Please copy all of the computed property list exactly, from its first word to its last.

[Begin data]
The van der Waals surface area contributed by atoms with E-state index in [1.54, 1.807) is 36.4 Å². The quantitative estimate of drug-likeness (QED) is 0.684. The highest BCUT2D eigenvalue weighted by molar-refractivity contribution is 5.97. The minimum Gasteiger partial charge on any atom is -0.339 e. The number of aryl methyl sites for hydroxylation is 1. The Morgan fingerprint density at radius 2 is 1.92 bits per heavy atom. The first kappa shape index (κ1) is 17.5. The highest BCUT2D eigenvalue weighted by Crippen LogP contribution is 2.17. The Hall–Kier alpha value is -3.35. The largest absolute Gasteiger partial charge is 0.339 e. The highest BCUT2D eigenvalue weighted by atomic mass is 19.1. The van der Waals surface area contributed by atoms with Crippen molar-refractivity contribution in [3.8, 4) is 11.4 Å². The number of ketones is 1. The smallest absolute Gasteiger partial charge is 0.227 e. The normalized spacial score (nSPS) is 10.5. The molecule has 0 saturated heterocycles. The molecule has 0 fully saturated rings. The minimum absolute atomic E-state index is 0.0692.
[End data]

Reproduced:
The van der Waals surface area contributed by atoms with E-state index in [1.54, 1.807) is 36.4 Å². The quantitative estimate of drug-likeness (QED) is 0.684. The highest BCUT2D eigenvalue weighted by molar-refractivity contribution is 5.97. The minimum Gasteiger partial charge on any atom is -0.339 e. The number of aryl methyl sites for hydroxylation is 1. The Morgan fingerprint density at radius 2 is 1.92 bits per heavy atom. The first kappa shape index (κ1) is 17.5. The highest BCUT2D eigenvalue weighted by Crippen LogP contribution is 2.17. The Hall–Kier alpha value is -3.35. The largest absolute Gasteiger partial charge is 0.339 e. The highest BCUT2D eigenvalue weighted by atomic mass is 19.1. The van der Waals surface area contributed by atoms with Crippen molar-refractivity contribution in [3.8, 4) is 11.4 Å². The number of ketones is 1. The smallest absolute Gasteiger partial charge is 0.227 e. The normalized spacial score (nSPS) is 10.5. The molecule has 0 saturated heterocycles. The molecule has 0 fully saturated rings. The minimum absolute atomic E-state index is 0.0692.